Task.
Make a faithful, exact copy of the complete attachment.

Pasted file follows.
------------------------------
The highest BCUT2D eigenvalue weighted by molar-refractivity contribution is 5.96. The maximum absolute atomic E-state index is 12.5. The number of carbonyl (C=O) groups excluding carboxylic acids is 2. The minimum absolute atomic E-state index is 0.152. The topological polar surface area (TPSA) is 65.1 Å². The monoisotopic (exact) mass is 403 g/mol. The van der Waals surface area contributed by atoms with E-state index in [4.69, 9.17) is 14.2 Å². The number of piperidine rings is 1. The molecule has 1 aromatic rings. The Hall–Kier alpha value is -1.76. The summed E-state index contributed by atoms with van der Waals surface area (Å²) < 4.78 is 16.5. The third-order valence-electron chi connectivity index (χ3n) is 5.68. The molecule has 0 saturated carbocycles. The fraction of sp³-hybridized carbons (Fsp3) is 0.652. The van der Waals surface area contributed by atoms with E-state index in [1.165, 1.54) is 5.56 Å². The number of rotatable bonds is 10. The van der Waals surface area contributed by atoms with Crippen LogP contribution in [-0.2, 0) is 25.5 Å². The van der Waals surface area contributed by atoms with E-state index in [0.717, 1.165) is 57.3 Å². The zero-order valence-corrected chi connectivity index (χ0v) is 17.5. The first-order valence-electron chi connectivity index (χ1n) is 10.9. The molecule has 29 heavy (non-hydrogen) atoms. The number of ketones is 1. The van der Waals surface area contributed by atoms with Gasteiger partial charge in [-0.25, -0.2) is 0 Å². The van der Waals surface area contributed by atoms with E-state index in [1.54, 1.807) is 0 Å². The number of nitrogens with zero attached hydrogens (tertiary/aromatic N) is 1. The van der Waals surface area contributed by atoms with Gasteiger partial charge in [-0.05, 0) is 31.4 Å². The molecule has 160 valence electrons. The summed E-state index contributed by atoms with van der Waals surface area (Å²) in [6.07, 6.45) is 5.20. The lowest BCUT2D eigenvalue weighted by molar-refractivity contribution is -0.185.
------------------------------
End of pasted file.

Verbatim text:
The highest BCUT2D eigenvalue weighted by molar-refractivity contribution is 5.96. The maximum absolute atomic E-state index is 12.5. The number of carbonyl (C=O) groups excluding carboxylic acids is 2. The minimum absolute atomic E-state index is 0.152. The topological polar surface area (TPSA) is 65.1 Å². The monoisotopic (exact) mass is 403 g/mol. The van der Waals surface area contributed by atoms with E-state index in [4.69, 9.17) is 14.2 Å². The number of piperidine rings is 1. The molecule has 1 aromatic rings. The Hall–Kier alpha value is -1.76. The summed E-state index contributed by atoms with van der Waals surface area (Å²) < 4.78 is 16.5. The third-order valence-electron chi connectivity index (χ3n) is 5.68. The molecule has 0 saturated carbocycles. The fraction of sp³-hybridized carbons (Fsp3) is 0.652. The van der Waals surface area contributed by atoms with E-state index in [1.165, 1.54) is 5.56 Å². The number of rotatable bonds is 10. The van der Waals surface area contributed by atoms with Crippen LogP contribution in [-0.2, 0) is 25.5 Å². The van der Waals surface area contributed by atoms with E-state index in [0.717, 1.165) is 57.3 Å². The zero-order valence-corrected chi connectivity index (χ0v) is 17.5. The first-order valence-electron chi connectivity index (χ1n) is 10.9. The molecule has 29 heavy (non-hydrogen) atoms. The number of ketones is 1. The van der Waals surface area contributed by atoms with Gasteiger partial charge in [-0.25, -0.2) is 0 Å². The van der Waals surface area contributed by atoms with E-state index in [1.54, 1.807) is 0 Å². The number of nitrogens with zero attached hydrogens (tertiary/aromatic N) is 1. The van der Waals surface area contributed by atoms with Gasteiger partial charge in [-0.05, 0) is 31.4 Å². The molecule has 160 valence electrons. The summed E-state index contributed by atoms with van der Waals surface area (Å²) in [6.07, 6.45) is 5.20. The lowest BCUT2D eigenvalue weighted by molar-refractivity contribution is -0.185.